Compassion and empowerment are at the heart of relationships with survivors of human trafficking. They are essential elements for building trust and restoring one’s sense of self and dignity.
From my years of working with survivors, it is my privilege to share with you the incredible story of Ansa who lived in a LifeWay Network safe house, the organization I founded in 2007. Ansa allowed herself the time to heal and grow through the pain, and then took the learnings of compassion and empowerment to the next level by creating her own nonprofit organization to help other survivors of trafficking.
Empowerment Square is an apt name for Ansa’s work. Its mission is to help survivors of human trafficking rebuild their lives from the ground up through holistic life skills training, job training, job placement, and financial education. In the midst of a global pandemic, Ansa built critical infrastructure for the organization, recruited personal mentors for participants, and established a complete, virtual program platform. In her own words, Ansa shares her story, her successes, and her gratitude with us.
-Joan S. Dawber, SC
My name is Ansa Noreen and I come from Pakistan. I belong to a culture and society where women are supposed to live under the protection of a male or multiple males. They could be their fathers, brothers, husbands, or even their extended male family members. In return, women have to pay these men for “protection”, especially their husbands. More openly, I would say women have to pay for being abused by their husbands in the name of protection from other men in that society. So women have to choose between being abused by the men in their own family or by others. Trust me, it’s a very tough choice to make and it’s an ongoing pattern for hundreds of years. I see the intensity increasing at an unprecedented rate. How do I know it’s only getting worse? I work with other survivors not only from my culture but from all over the world through my own nonprofit organization called Empowerment Square.
I am a survivor of human trafficking. My so-called protector, my husband, was my perpetrator. Like most traffickers, he was preying on the vulnerabilities of young women. He did this in Pakistan in the name of marriage.
As a single mother in Pakistani society, even though I was a successful, financially independent mother of one, I was vulnerable. I was constantly reminded that unless I had a protector (husband), I was a bad woman. As a woman, I had no value or respect in society no matter how much I was contributing to society by raising a good child, by creating job opportunities for others through the business that I had, by supporting my siblings, by being there for my friends in times of need, and by being a strong role model for other girls and women. None of that mattered to fit the criteria of a “good eastern woman.”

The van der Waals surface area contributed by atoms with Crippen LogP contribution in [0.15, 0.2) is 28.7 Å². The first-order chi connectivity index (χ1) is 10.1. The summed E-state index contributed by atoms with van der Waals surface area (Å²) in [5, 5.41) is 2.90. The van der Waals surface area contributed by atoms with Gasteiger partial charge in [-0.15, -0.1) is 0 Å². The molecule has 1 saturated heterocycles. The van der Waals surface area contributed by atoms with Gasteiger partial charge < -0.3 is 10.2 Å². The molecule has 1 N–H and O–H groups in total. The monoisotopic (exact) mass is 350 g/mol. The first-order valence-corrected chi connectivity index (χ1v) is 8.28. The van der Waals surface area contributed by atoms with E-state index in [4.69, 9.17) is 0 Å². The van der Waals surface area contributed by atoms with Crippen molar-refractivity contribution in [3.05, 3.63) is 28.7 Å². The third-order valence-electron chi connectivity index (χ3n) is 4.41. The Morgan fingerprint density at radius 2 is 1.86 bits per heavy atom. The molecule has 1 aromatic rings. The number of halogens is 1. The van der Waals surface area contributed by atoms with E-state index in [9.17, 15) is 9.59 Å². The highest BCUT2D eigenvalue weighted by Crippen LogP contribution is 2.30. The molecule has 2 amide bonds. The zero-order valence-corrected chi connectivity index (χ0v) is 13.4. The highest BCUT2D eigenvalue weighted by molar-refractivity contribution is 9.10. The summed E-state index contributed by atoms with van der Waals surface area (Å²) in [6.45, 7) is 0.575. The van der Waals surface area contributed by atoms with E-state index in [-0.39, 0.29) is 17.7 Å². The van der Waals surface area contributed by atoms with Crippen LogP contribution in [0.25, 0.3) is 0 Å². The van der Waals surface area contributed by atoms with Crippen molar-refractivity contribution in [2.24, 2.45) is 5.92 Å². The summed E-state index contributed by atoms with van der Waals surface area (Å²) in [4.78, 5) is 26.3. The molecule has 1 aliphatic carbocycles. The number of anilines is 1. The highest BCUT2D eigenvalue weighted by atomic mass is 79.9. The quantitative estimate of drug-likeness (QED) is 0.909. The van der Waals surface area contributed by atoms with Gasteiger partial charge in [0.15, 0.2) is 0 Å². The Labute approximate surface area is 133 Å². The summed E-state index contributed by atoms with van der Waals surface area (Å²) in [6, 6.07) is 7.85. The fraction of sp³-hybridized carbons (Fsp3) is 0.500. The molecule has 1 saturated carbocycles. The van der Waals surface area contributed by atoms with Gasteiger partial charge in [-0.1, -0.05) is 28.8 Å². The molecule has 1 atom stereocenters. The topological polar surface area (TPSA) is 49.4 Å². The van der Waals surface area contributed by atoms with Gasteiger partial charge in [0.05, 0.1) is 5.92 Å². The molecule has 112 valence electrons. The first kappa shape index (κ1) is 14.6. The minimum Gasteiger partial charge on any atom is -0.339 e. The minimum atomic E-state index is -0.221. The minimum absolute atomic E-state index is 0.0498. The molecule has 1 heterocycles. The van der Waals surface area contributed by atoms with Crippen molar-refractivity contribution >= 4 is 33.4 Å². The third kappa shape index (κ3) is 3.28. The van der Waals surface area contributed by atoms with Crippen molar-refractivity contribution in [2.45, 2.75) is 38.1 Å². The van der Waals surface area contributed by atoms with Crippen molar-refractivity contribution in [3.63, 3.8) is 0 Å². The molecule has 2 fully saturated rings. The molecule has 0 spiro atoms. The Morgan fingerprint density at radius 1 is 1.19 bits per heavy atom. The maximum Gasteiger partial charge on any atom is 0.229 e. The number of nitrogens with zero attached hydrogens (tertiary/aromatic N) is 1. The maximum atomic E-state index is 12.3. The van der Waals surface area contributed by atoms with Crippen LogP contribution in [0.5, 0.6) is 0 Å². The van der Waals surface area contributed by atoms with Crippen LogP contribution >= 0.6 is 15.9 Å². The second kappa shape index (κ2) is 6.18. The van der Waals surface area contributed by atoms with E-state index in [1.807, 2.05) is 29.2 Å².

As was expected of me, we started looking for an educated, good person for me to marry. As a divorced mother of one, it was believed that I would do my best to stay in this marriage no matter what happens to me whether I’m beaten day and night, kept a slave, or become whatever number wife of my trafficker husband. But I knew there was always hope out there and that I was not going to live as a slave, an abused woman for the rest of my life.
I figured out a way to defeat the circumstances and found myself in a safe house in New York City that was run by Catholic Sisters. I was a total stranger in this wondrous city, not having any friends or family here. Not speaking the language. Not trusting people. At that critical time, I found hope in the sisters’ community. They have become my new family in the US. I have lived with them and I cherish those times and fondly remember our conversations on the topics that I was passionate about.
During a conversation with Sr. Joan, I discovered a passion for creating new services to help women survivors living in the safehouse. Sr Joan invited me to join an advisory committee to design an economic empowerment program and since then that journey has not stopped. I am on multiple boards and started my own nonprofit organization to offer holistic education for women survivors of human trafficking to realize their full potential. It gives me much pleasure and a sense of accomplishment when I see my fellow survivors benefitting from our programs and becoming confident, independent women. Among 26 of our recent graduates, survivors were able to eliminate interpreters from their day-to-day lives, start new and better jobs, and start their businesses, all because they are now able to communicate clearly in situations where previously they would be intimidated simply by a lack of words. Now they can go back to school, prepare for citizenship exams, and much more.
I am entirely grateful for the experience that I had while living with the sisters because it taught me so much and broadened my viewpoint towards service to humanity without discrimination. When I initially moved into the community, I was highly skeptical of Christian sisters. I was not sure if they would try to secretly manipulate my religious beliefs and try to convert me to Christianity. As a Muslim woman coming from a country where we don’t have much interaction with our Christian brothers and sisters, I was not sure what to expect. But I must say, living with sisters has only made me a better Muslim and a better human being. I am so eternally grateful for this experience and as a thank you note to Catholic Sisters, I am writing this article so the world can see and know more about the most wonderful work that they are doing for humanity.